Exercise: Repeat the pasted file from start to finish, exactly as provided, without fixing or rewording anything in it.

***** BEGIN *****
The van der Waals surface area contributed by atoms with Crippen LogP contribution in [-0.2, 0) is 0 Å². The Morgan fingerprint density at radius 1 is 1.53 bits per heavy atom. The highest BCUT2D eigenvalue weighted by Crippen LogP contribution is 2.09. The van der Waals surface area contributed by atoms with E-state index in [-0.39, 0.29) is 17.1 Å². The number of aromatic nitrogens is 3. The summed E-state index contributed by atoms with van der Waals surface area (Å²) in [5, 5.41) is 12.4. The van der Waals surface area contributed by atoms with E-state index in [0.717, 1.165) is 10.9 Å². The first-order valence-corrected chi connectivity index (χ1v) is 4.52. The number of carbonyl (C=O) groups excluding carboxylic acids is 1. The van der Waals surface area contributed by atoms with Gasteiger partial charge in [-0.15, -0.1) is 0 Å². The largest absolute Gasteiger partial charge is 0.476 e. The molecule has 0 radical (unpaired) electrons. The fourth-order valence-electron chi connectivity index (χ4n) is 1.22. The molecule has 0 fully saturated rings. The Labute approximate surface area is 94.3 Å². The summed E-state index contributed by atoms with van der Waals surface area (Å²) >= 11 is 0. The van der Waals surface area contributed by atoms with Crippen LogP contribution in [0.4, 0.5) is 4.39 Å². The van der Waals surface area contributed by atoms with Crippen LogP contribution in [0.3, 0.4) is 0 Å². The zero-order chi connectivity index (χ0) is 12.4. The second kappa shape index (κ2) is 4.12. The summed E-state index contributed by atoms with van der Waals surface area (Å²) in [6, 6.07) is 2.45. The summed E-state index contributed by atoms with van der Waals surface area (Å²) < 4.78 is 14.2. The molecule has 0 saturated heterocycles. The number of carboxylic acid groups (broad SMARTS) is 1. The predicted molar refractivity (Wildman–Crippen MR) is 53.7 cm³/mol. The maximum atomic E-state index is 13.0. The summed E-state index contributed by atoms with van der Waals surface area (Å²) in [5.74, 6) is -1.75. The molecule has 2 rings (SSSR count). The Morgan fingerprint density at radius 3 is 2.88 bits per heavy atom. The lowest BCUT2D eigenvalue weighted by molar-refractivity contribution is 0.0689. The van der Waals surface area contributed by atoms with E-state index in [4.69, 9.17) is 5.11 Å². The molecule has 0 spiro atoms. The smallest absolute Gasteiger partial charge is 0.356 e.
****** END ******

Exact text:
The van der Waals surface area contributed by atoms with Crippen LogP contribution in [-0.2, 0) is 0 Å². The Morgan fingerprint density at radius 1 is 1.53 bits per heavy atom. The highest BCUT2D eigenvalue weighted by Crippen LogP contribution is 2.09. The van der Waals surface area contributed by atoms with E-state index in [-0.39, 0.29) is 17.1 Å². The number of aromatic nitrogens is 3. The summed E-state index contributed by atoms with van der Waals surface area (Å²) in [5, 5.41) is 12.4. The van der Waals surface area contributed by atoms with E-state index in [0.717, 1.165) is 10.9 Å². The first-order valence-corrected chi connectivity index (χ1v) is 4.52. The number of carbonyl (C=O) groups excluding carboxylic acids is 1. The van der Waals surface area contributed by atoms with Gasteiger partial charge in [-0.15, -0.1) is 0 Å². The largest absolute Gasteiger partial charge is 0.476 e. The molecule has 0 radical (unpaired) electrons. The fourth-order valence-electron chi connectivity index (χ4n) is 1.22. The molecule has 0 fully saturated rings. The Labute approximate surface area is 94.3 Å². The summed E-state index contributed by atoms with van der Waals surface area (Å²) >= 11 is 0. The van der Waals surface area contributed by atoms with Crippen LogP contribution in [0.4, 0.5) is 4.39 Å². The van der Waals surface area contributed by atoms with Crippen LogP contribution in [0.3, 0.4) is 0 Å². The zero-order chi connectivity index (χ0) is 12.4. The second kappa shape index (κ2) is 4.12. The summed E-state index contributed by atoms with van der Waals surface area (Å²) in [6, 6.07) is 2.45. The summed E-state index contributed by atoms with van der Waals surface area (Å²) < 4.78 is 14.2. The molecule has 0 saturated heterocycles. The number of carboxylic acid groups (broad SMARTS) is 1. The predicted molar refractivity (Wildman–Crippen MR) is 53.7 cm³/mol. The maximum atomic E-state index is 13.0. The summed E-state index contributed by atoms with van der Waals surface area (Å²) in [5.74, 6) is -1.75. The molecule has 2 rings (SSSR count). The Morgan fingerprint density at radius 3 is 2.88 bits per heavy atom. The lowest BCUT2D eigenvalue weighted by molar-refractivity contribution is 0.0689. The van der Waals surface area contributed by atoms with E-state index in [4.69, 9.17) is 5.11 Å². The molecule has 0 spiro atoms. The smallest absolute Gasteiger partial charge is 0.356 e.